Sometime soon I’ll have to explain to a whole generation of pupils what an ‘answering machine’ was. I’ll mention it in a lesson and someone will ask me to elaborate. As they have done with modems, and floppy-disks and dial-up Internet connections and the Tamagotchi ( I ended up baby-sitting so many at school that I banned them)

Even I tend to hang up now when I’m asked to ‘leave a message’. I don’t. I send a WhatsApp. Times are a changing.
But there’ll always be a place in my heart for the telephone answering machine.I had a proper stand-alone answering machine before I last moved house and I treasured it. Long after Sir Tim Berners-Lee delivered to us the World Wide Web as an infinitely better way to connect with each other, there were those of us who retained a soft spot for landlines and answering machines.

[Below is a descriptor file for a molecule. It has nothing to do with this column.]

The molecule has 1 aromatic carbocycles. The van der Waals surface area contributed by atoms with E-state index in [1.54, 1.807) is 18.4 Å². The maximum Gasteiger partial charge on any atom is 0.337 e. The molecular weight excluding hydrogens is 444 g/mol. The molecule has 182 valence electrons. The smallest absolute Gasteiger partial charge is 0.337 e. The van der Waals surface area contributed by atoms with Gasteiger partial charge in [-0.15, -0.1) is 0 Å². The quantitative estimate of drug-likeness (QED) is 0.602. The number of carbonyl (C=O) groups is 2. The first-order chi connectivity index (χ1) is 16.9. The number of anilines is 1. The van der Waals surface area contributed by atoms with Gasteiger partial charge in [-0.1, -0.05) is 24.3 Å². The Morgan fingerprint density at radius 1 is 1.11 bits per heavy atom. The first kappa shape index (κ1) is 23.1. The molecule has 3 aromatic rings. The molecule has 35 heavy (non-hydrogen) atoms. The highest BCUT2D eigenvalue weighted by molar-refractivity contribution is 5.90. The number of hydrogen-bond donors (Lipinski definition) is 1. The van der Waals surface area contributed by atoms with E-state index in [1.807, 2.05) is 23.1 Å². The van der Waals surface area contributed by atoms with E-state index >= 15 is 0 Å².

I would come home, play and then save the messages that mattered to me. The ones from my Father were the ones that I treasured. When he would call randomly just to say hello. At odd hours and with odd comments. But it was his voice, and after he became ill and the messages stopped, and then when he died that contact-on-file became even more important to me.

So it was with great sadness that I finally disconnected the landline and let him go. It was right to do it — to have archived the messages would I think have been weird. But for those few months I loved my answering machine and how when I needed to, it could bring my Father back, hear him call my name and speak to me for a few fleeting moments.

I am no Luddite. I embrace technology — goodness, it’s given me an entire career. But I do have a great fondness, a sentimental attachment, to what has gone and been lost forever in recent times. We discard so much, so fast. I hope we’re not mistaken.

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